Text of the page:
Dazzle camouflage, also known as Razzle Dazzle or Dazzle painting, was a camouflage paint scheme used on ships,  extensively during World War I and to a lesser extent in World War II. The scheme was credited to artist Norman Wilkinson, it consisted of a complex pattern of geometric shapes in contrasting colours, interrupting and intersecting each other.


The concept of dazzle painting was used as a way to confuse the enemy about the speed and dimensions of a ship.

 Wilkinson, then a Lieutenant Commander on Royal Navy patrol duty, implemented the precursor of "dazzle" on RFA Industry; and HMS Alsatian became the first Navy ship in August 1917.

Images of all RFAs which were dazzle painted are hard to find. As and when additional images are obtained they will be displayed below. Drawings and images of models, where found, will also be displayed



RFA Industry (1)


Below are two images of the planned dazzle painting design for RFA Industry showing, it is claimed,  the ships port and starboard sides - it will be noted the drawings are both for the starboard side of the vessel. The orginal of these drawings are held in the Imperial War Museum in London.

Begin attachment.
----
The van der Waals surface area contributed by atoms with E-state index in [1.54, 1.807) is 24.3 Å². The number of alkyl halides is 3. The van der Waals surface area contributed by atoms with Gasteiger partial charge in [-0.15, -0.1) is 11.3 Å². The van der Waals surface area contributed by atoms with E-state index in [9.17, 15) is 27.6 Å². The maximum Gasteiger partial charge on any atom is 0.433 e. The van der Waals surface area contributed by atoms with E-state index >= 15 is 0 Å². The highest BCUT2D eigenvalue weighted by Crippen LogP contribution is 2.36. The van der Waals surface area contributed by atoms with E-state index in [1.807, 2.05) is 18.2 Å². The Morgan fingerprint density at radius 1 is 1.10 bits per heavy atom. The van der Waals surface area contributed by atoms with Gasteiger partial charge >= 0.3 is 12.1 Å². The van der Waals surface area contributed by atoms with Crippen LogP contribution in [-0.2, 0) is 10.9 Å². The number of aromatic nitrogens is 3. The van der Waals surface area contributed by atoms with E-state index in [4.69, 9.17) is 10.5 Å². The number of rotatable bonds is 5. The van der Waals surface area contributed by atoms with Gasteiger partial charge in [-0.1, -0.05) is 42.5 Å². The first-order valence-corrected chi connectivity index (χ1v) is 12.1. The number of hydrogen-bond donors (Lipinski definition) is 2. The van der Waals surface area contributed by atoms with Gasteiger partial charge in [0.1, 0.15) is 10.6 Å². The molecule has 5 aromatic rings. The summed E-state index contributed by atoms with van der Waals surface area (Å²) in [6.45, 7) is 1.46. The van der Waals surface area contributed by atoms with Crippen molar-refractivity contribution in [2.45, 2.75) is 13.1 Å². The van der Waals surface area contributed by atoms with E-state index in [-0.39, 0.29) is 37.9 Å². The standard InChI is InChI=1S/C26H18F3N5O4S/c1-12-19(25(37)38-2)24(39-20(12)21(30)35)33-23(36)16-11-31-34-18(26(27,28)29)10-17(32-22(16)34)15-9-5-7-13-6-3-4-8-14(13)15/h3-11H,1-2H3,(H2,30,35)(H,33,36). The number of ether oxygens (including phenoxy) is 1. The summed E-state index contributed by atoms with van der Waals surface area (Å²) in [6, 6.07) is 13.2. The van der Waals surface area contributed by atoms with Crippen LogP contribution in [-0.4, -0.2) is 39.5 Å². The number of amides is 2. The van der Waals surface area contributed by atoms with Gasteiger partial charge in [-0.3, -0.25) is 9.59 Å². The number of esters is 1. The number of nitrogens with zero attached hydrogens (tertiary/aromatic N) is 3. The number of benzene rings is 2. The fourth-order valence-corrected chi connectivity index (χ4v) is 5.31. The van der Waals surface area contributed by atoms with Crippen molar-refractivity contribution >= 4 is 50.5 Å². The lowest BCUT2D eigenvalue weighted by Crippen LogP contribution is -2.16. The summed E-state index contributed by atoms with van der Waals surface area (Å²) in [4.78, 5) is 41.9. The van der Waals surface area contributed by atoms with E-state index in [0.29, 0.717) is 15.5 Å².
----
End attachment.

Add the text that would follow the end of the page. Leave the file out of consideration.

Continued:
RFA Limol






RFA Celerol


(ships model)


 (the ship)

 RFA Celerol Dazzle painted



RFA Rapidol






RFA Olcades

(two views)






RFA Maine (3)

H.M. Ambulance Transport Panama by W Jeneway

later to become RFA Maine (3)



H.M. Ambulance Transport Panama by W Jeneway later to become RFA Maine (3)

Image courtesy of the British Mercantile Marine Memorial Collection



RFA Black Ranger




RFA Black Ranger at Scapa Flow in 1942 when part of the Fleet Refueling Service. 

Note the dazzel paint, her guns and the dummy funnel by the foremast

© Imperial War Museum



RFA Pearleaf (1)



Pearleaf Copenhagen 1918-4 

RFA Pearleaf (1) reportedly at Copenhagen
towards the end of World War 1
RFA Argo
Before RFA service as RFA Argo  the 'Q' Ship Lothbury sailed in dazzle paint

Other RFA's are known to have been dazzle painted. If images of these ships in their camouflage are found they will be displayed here.


Copyright © 2008 – 2017 Christopher J White

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